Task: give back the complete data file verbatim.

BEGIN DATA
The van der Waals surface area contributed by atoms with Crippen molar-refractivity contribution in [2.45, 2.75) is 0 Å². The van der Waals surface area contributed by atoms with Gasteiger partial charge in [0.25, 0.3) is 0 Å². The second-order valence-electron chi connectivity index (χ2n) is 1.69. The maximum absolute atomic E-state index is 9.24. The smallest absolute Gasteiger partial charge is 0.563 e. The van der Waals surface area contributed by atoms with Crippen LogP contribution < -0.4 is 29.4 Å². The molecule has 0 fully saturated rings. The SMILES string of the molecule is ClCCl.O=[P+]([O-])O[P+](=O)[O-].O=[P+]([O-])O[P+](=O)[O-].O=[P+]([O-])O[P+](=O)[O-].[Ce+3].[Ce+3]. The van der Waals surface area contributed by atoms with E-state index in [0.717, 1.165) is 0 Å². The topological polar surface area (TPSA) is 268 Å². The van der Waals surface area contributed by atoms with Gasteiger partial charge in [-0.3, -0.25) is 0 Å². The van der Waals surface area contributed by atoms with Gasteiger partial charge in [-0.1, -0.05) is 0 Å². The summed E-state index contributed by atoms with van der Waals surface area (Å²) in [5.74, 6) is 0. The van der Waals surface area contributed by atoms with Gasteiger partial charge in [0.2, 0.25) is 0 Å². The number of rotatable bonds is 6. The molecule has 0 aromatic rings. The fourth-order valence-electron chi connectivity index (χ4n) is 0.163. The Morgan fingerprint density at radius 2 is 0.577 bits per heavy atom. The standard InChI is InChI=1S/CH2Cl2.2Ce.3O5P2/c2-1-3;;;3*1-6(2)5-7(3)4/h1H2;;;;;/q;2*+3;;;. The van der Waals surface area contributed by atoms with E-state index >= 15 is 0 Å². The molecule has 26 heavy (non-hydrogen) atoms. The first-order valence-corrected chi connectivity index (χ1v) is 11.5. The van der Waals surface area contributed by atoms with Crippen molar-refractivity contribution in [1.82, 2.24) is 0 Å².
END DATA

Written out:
The van der Waals surface area contributed by atoms with Crippen molar-refractivity contribution in [2.45, 2.75) is 0 Å². The van der Waals surface area contributed by atoms with Gasteiger partial charge in [0.25, 0.3) is 0 Å². The second-order valence-electron chi connectivity index (χ2n) is 1.69. The maximum absolute atomic E-state index is 9.24. The smallest absolute Gasteiger partial charge is 0.563 e. The van der Waals surface area contributed by atoms with Crippen LogP contribution < -0.4 is 29.4 Å². The molecule has 0 fully saturated rings. The SMILES string of the molecule is ClCCl.O=[P+]([O-])O[P+](=O)[O-].O=[P+]([O-])O[P+](=O)[O-].O=[P+]([O-])O[P+](=O)[O-].[Ce+3].[Ce+3]. The van der Waals surface area contributed by atoms with E-state index in [0.717, 1.165) is 0 Å². The topological polar surface area (TPSA) is 268 Å². The van der Waals surface area contributed by atoms with Gasteiger partial charge in [-0.3, -0.25) is 0 Å². The van der Waals surface area contributed by atoms with Gasteiger partial charge in [-0.1, -0.05) is 0 Å². The summed E-state index contributed by atoms with van der Waals surface area (Å²) in [5.74, 6) is 0. The van der Waals surface area contributed by atoms with Gasteiger partial charge in [0.2, 0.25) is 0 Å². The number of rotatable bonds is 6. The molecule has 0 aromatic rings. The fourth-order valence-electron chi connectivity index (χ4n) is 0.163. The Morgan fingerprint density at radius 2 is 0.577 bits per heavy atom. The standard InChI is InChI=1S/CH2Cl2.2Ce.3O5P2/c2-1-3;;;3*1-6(2)5-7(3)4/h1H2;;;;;/q;2*+3;;;. The van der Waals surface area contributed by atoms with E-state index >= 15 is 0 Å². The molecule has 26 heavy (non-hydrogen) atoms. The first-order valence-corrected chi connectivity index (χ1v) is 11.5. The van der Waals surface area contributed by atoms with Crippen molar-refractivity contribution in [1.82, 2.24) is 0 Å².